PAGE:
If you were writing the script for a fictional bird horror movie, you might invent a small, cute, innocent-victim species and call it the fairy wren. You might then create a larger, evil, blood-lusting murderer that would impale its victims on thorns before eating them. This you would call the butcherbird.
Both of these birds live in Australia. They are not friends. The butcherbird kills, impales and eats fairy wrens. It is not unique in kebab-ing its prey; common North American birds called loggerhead shrikes, for example, do so with mice and other protein-rich dinner entrees. If you would like video evidence, you can click on this 51-second youtube film of a shrike eating a tiny snake it has impaled on barbed wire (nice horror-flick touch!):
Now the relationship between fairy wrens and butcherbirds has become even more interesting—and less one-sided. In a new article in the journal Behavioral Ecology, researchers from the University of Chicago report that male fairy wrens, which are known to be promiscuous, take advantage of what the researchers call the "scary movie effect" in attracting female partners. When a male wren hears a butcherbird cry out—signaling danger to wrens, of course—he calls out to try to attract a female. He is capitalizing on her fear. This, the researchers say, resembles what teenage boys do when they take teenage girls on dates to horror movies. And that is the scary movie effect: a romantic partner cozying up closer when fearful.
For male fairy wrens, at least, the technique apparently works. But do not think the males all bad. The fooling around is but one aspect of the species' unusual social structure. Another is that female fairy wrens often have multiple attendants—nannies, if you will—to help them rear their chicks. These nannies are males.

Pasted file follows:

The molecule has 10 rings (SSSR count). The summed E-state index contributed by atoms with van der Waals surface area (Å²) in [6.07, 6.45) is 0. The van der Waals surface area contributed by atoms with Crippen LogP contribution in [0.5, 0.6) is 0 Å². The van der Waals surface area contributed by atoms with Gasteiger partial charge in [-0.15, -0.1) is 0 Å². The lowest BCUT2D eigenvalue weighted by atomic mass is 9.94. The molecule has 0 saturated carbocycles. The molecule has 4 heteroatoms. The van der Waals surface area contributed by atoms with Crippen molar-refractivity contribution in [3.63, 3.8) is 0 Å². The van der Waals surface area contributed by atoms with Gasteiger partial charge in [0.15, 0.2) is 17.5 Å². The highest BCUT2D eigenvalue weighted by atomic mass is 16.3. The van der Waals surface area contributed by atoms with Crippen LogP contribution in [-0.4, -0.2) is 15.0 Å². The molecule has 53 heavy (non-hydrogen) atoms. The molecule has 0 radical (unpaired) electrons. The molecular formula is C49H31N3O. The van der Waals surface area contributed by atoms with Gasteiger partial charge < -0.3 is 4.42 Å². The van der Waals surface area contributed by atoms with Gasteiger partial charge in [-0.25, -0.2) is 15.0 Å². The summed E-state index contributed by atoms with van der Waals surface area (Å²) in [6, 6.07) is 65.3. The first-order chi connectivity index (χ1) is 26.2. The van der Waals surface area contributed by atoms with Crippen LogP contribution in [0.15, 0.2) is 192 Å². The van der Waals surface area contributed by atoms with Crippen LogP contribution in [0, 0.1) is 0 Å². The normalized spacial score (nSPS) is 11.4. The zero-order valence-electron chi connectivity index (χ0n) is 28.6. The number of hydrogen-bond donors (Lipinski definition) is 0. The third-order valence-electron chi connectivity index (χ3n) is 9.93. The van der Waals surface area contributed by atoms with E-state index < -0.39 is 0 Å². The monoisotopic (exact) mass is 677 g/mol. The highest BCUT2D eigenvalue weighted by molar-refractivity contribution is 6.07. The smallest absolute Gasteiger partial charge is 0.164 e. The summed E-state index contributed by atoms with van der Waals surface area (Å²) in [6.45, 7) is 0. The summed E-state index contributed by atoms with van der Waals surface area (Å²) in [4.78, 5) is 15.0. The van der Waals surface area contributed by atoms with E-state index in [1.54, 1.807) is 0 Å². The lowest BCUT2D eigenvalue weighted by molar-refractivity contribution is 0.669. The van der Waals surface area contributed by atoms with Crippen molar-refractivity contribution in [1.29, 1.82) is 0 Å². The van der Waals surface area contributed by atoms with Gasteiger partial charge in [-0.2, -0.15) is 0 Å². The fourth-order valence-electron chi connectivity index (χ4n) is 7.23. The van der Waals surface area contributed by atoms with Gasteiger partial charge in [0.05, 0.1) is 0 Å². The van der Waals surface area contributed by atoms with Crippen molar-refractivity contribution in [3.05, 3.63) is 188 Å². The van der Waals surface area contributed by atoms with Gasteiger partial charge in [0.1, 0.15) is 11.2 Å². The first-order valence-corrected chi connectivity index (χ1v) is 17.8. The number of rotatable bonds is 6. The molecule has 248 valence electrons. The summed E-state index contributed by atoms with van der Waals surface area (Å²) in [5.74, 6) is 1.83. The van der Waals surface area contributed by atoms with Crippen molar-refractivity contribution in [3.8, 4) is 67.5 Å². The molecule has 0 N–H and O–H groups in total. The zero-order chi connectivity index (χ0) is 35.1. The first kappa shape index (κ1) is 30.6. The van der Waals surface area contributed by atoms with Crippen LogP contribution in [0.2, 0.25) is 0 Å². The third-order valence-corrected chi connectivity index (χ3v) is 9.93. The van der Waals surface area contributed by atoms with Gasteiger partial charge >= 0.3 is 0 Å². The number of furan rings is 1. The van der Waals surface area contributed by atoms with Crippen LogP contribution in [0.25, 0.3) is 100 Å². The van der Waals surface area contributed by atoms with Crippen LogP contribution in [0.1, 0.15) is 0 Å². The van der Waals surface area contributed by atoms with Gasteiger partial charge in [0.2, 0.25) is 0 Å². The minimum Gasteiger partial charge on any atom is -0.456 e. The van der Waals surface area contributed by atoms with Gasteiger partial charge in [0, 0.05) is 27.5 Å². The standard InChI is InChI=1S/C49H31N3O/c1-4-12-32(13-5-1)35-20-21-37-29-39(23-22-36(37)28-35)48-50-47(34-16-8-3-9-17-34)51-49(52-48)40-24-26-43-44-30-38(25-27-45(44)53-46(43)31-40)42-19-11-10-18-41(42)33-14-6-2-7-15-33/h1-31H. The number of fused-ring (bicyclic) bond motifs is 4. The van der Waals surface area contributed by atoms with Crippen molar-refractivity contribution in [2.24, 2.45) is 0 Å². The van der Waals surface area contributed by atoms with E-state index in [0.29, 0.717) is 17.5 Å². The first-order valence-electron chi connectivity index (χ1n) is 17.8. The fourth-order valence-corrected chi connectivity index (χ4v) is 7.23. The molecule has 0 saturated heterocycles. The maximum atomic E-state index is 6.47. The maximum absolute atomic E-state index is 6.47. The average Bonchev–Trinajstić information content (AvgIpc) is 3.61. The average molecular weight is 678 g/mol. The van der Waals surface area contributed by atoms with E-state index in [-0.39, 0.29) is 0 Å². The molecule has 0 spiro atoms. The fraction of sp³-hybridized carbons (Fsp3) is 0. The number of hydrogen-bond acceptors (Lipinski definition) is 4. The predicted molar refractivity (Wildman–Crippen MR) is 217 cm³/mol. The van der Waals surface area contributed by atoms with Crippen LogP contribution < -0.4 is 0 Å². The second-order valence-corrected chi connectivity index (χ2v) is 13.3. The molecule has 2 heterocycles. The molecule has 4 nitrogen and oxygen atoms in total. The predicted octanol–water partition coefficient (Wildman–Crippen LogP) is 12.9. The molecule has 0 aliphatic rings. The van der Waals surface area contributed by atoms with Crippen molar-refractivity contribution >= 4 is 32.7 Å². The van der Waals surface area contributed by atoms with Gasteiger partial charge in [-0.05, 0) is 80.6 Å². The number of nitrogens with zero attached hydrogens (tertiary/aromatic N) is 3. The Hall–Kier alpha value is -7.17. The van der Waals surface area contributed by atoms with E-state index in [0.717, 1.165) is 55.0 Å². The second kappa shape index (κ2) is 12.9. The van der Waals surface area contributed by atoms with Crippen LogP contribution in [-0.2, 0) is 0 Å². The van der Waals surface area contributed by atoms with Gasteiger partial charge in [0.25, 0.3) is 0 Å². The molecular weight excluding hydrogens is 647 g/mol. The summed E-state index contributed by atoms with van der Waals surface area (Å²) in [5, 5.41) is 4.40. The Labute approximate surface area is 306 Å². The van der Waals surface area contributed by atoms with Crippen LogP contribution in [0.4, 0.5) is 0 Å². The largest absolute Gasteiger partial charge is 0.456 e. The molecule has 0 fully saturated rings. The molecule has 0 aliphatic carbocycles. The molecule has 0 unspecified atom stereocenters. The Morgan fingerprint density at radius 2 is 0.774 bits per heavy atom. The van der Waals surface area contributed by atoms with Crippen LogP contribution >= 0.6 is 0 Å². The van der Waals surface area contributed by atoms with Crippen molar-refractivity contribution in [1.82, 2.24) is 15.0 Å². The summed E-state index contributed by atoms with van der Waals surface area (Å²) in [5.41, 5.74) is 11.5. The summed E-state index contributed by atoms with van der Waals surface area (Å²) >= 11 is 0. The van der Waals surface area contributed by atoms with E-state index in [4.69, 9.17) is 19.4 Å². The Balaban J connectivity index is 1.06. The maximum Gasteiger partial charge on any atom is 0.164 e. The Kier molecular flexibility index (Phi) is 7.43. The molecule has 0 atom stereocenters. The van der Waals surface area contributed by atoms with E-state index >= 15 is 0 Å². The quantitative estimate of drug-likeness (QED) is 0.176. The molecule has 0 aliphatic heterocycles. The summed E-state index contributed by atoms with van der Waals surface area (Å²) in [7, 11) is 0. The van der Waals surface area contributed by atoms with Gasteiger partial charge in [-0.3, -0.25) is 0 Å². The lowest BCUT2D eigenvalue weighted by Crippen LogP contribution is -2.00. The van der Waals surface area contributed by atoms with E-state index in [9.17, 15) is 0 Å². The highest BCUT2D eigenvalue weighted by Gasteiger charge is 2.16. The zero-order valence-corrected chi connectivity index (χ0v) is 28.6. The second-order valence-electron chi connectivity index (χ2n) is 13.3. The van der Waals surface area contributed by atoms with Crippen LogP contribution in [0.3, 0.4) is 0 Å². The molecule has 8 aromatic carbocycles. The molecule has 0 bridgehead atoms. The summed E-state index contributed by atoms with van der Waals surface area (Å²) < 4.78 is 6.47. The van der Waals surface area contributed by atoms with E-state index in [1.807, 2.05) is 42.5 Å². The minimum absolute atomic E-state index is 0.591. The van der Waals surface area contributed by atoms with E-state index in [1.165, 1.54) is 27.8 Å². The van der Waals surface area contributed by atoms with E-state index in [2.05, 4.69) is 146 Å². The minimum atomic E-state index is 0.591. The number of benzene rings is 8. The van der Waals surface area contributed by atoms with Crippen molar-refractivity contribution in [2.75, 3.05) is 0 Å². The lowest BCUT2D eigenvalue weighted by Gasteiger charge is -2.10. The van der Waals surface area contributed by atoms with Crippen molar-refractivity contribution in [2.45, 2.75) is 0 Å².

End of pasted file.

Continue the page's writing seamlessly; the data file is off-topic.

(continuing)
Henry Bessemer, the English inventor who revolutionized the construction world—making skyscrapers and large bridges possible, for example—by inventing a process to turn molten pig iron into sturdy, inexpensive steel, would have been 198 years old today. Bessemer's technique involved blowing air in, raising the temperature and burning off impurities in the iron. Eight U.S. towns were named for him, including Bessemer, Alabama, a longtime iron smelting center and the hometown of Neil Bonnett, who lived (and died) driving vehicles made of Bessemer's steel around NASCAR race tracks at 200 mph.
Alice Eastwood, a Canadian-born botanist who discovered and collected many plant species in California, would have been 152. She was the curator of the herbarium at the California Academy of Sciences and helped save many of the herbarium's specimens from being lost in the 1906 San Francisco Earthquake. If you hike out west, you may someday stumble upon what's commonly known as an Alice Eastwood bolete—a large mushroom, not wise to eat if you wish to live as long as Alice did (97 years).